Westminster Is In Turmoil After Boris Johnson Asked The Queen To Suspend Parliament
MPs will not sit for around five weeks in September and October as the Brexit deadline looms. The Commons speaker said it was a "constitutional outrage".
Boris Johnson's plan to suspend Parliament ahead of the Brexit deadline has been branded a "constitutional outrage" by Commons speaker John Bercow and heavily criticised by a number of senior Conservatives.
Former Cabinet ministers Philip Hammond, Dominic Grieve, and Justine Greening all expressed alarm that the prime minister asked the monarch to suspend Parliament for around five weeks ahead of a Queen's Speech on Oct. 14.
The move severely limits the time available for MPs to try to stop a no-deal Brexit on Oct. 31 and prevents them from voting down a planned three-week recess for party conferences. Johnson, however, insisted there would still be enough time for MPs to approve a new deal with the EU and pass a withdrawal-agreement bill.
The PM said it was "completely untrue" to suggest the suspension was aimed at forcing through no deal, saying he simply wanted to push forward with a "fresh domestic programme" that included new bills on the National Health Service and fighting violent crime.
But in a no-holds-barred statement, Bercow said: "I have had no contact from the government, but if the reports that it is seeking to prorogue parliament are confirmed, this move represents a constitutional outrage.
"However it is dressed up, it is blindingly obvious that the purpose of prorogation now would be to stop parliament debating Brexit and performing its duty in shaping a course for the country. At this time, one of the most challenging periods in our nation’s history, it is vital that our elected parliament has its say. After all, we live in a parliamentary democracy."
Hammond, the former chancellor, tweeted his dismay at the move.
And Greening, the former education secretary, said it was a "grubby attempt" to force through no deal.
MPs are currently on summer recess but are due to come back on Tuesday, Sept. 3. Parliament usually sits for two weeks in September before a three-week recess for the party conference season.
But as the Brexit deadline looms, speculation has been swirling in Westminster that MPs would vote next week against a motion for conference recess, allowing the House of Commons to continue sitting through September and October.
By announcing a Queen's Speech, Johnson has prevented MPs from voting against this recess. They are now likely to sit for just a few days as of next week, and then they will have to wait until Parliament returns in mid-October before they can attempt any fresh action against the government to prevent no deal.
It also means that in the first week that MPs return, the order paper will be filled up with debates on the new legislative programme set out in the Queen's Speech, leaving them very little time before the Oct. 31 deadline.
Paul Masterton, a Tory MP who has campaigned against a no-deal Brexit, distanced himself from fellow Remainer Conservatives — saying the move did not warrant “huge hysteria”.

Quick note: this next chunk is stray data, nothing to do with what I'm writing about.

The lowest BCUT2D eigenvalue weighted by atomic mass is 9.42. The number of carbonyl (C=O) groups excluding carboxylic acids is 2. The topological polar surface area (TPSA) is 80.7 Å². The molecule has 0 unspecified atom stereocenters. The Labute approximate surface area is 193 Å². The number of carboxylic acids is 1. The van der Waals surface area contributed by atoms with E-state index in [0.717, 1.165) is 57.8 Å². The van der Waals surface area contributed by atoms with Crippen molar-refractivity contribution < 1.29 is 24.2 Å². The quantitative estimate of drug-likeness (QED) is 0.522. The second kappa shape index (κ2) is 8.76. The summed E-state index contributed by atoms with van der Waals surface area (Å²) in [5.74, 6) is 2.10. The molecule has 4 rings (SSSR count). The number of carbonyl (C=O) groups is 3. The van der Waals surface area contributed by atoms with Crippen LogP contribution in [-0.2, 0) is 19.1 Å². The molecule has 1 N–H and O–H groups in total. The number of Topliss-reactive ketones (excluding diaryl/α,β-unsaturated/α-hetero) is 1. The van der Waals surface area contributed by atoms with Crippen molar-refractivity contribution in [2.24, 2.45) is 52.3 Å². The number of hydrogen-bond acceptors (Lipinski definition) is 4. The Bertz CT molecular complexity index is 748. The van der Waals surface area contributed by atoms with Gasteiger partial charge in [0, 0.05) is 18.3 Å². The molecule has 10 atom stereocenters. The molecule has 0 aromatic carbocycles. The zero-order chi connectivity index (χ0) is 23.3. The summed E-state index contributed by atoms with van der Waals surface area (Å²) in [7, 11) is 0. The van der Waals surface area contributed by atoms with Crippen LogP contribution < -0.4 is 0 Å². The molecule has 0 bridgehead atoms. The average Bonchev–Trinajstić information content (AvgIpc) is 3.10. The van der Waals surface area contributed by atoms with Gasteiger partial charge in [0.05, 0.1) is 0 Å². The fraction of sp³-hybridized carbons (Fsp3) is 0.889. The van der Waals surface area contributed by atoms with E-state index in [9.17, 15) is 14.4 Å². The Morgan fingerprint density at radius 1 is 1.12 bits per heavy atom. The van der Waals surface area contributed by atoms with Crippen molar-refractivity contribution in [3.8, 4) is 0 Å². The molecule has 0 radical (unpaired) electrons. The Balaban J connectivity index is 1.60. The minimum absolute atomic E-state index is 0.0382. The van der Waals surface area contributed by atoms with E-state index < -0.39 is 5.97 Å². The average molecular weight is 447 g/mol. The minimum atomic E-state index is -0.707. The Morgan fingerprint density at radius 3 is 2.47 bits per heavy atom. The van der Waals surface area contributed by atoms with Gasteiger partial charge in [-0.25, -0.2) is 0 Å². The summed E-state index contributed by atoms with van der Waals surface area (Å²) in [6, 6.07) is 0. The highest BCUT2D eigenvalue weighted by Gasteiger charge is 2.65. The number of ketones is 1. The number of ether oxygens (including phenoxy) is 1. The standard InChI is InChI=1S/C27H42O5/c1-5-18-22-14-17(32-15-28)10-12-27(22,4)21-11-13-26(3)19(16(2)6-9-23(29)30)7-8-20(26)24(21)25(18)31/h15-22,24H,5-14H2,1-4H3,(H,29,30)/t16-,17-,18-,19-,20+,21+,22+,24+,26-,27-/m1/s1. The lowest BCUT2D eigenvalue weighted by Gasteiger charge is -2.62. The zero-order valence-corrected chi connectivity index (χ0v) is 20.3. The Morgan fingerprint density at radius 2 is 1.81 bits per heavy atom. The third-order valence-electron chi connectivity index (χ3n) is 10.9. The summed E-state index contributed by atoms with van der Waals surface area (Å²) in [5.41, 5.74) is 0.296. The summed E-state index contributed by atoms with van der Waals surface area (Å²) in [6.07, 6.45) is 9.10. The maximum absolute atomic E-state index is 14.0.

He told BuzzFeed News: "Given the argument as to whether a three-week conference recess is appropriate at this time, the plan to extend it does make me uncomfortable.
"But crucially, Parliament will be sitting for a time in September and from Oct. 14, which is plenty of time to get approval for any new deal negotiated at EU Council or for MPs so minded to take other action.
"Ultimately, Parliament has found a way of acting in a day before, so losing a week in early October I'm not sure warrants some of the huge hysteria we've seen today."
In a letter to Conservative MPs, Johnson said he wanted to "bring forward a new bold and ambitious domestic legislative agenda for the renewal of our country after Brexit".
He added: "The current session has lasted more than 340 days and needs to be brought to a close — in almost 400 years, only the 2010-12 session comes close, at 250 days."
But Grieve, the former attorney general, told BBC News: "I think that the prime minster’s decision is deeply questionable and, frankly, pretty outrageous. He knows very well that we are in the middle of a national crisis.
"He knows very well that Parliament is very concerned about the possibility of a no-deal Brexit, and this has very little to do with starting a new session of Parliament. It is a deliberate attempt to make sure Parliament doesn’t sit for a five-week period."
Tory MP Simon Hoare also accused the PM of abusing his powers.
Labour leader Jeremy Corbyn said: "I am appalled at the recklessness of Johnson's government, which talks about sovereignty and yet is seeking to suspend Parliament to avoid scrutiny of its plans for a reckless no-deal Brexit.
"This is an outrage and a threat to our democracy. ... If Johnson has confidence in his plans, he should put them to the people in a general election or public vote."
Jo Swinson, the leader of the Liberal Democrats, said it would be an "act of cowardice from Boris Johnson".
"He knows the people would not choose a no deal and that elected representatives wouldn’t allow it," she said. "He is trying to stifle their voices.
"By suspending Parliament to force through a no deal, Boris Johnson and the government would remove the voice of the people at the most important time. It is a dangerous and unacceptable course of action which the Liberal Democrats will strongly oppose."
Anna Soubry, leader of the Independent Group for Change, branded Johnson "ruthless" and said the move was "outrageous".
Sarah Wollaston, a former Tory MP who has now become a Lib Dem, called on more Conservatives to leave the party in protest.
But Brexit-supporting Tory MPs and ministers backed Johnson and the timing of the Queen's Speech.